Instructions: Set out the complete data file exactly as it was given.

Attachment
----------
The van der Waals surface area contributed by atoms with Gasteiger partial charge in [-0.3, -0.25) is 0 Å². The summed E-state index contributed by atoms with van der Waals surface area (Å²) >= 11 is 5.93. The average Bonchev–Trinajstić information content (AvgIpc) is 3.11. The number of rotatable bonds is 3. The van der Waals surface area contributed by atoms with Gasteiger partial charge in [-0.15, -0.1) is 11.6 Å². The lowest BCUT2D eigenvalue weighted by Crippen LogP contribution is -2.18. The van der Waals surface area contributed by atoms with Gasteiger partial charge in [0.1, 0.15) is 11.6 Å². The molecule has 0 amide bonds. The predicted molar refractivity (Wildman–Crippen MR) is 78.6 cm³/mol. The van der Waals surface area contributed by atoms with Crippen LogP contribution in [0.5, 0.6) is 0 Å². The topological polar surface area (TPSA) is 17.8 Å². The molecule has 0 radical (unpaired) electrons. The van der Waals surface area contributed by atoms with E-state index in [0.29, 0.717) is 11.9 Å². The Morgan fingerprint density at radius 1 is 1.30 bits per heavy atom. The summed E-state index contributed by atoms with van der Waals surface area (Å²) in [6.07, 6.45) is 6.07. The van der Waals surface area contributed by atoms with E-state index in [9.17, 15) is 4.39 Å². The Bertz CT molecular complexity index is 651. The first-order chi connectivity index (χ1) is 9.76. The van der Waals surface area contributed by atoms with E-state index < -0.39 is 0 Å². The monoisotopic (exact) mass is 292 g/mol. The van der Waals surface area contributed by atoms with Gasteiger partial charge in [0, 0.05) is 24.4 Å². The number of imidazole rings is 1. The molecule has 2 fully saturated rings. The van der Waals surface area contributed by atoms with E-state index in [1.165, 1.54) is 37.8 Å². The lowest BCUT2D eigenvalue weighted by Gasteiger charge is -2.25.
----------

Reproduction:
The van der Waals surface area contributed by atoms with Gasteiger partial charge in [-0.3, -0.25) is 0 Å². The summed E-state index contributed by atoms with van der Waals surface area (Å²) >= 11 is 5.93. The average Bonchev–Trinajstić information content (AvgIpc) is 3.11. The number of rotatable bonds is 3. The van der Waals surface area contributed by atoms with Gasteiger partial charge in [-0.15, -0.1) is 11.6 Å². The lowest BCUT2D eigenvalue weighted by Crippen LogP contribution is -2.18. The van der Waals surface area contributed by atoms with Gasteiger partial charge in [0.1, 0.15) is 11.6 Å². The molecule has 0 amide bonds. The predicted molar refractivity (Wildman–Crippen MR) is 78.6 cm³/mol. The van der Waals surface area contributed by atoms with Crippen LogP contribution in [0.5, 0.6) is 0 Å². The topological polar surface area (TPSA) is 17.8 Å². The molecule has 0 radical (unpaired) electrons. The van der Waals surface area contributed by atoms with E-state index in [0.29, 0.717) is 11.9 Å². The Morgan fingerprint density at radius 1 is 1.30 bits per heavy atom. The summed E-state index contributed by atoms with van der Waals surface area (Å²) in [6.07, 6.45) is 6.07. The van der Waals surface area contributed by atoms with E-state index in [9.17, 15) is 4.39 Å². The Bertz CT molecular complexity index is 651. The first-order chi connectivity index (χ1) is 9.76. The van der Waals surface area contributed by atoms with E-state index < -0.39 is 0 Å². The monoisotopic (exact) mass is 292 g/mol. The van der Waals surface area contributed by atoms with Gasteiger partial charge in [0, 0.05) is 24.4 Å². The number of imidazole rings is 1. The molecule has 2 fully saturated rings. The van der Waals surface area contributed by atoms with E-state index in [1.165, 1.54) is 37.8 Å². The lowest BCUT2D eigenvalue weighted by Gasteiger charge is -2.25.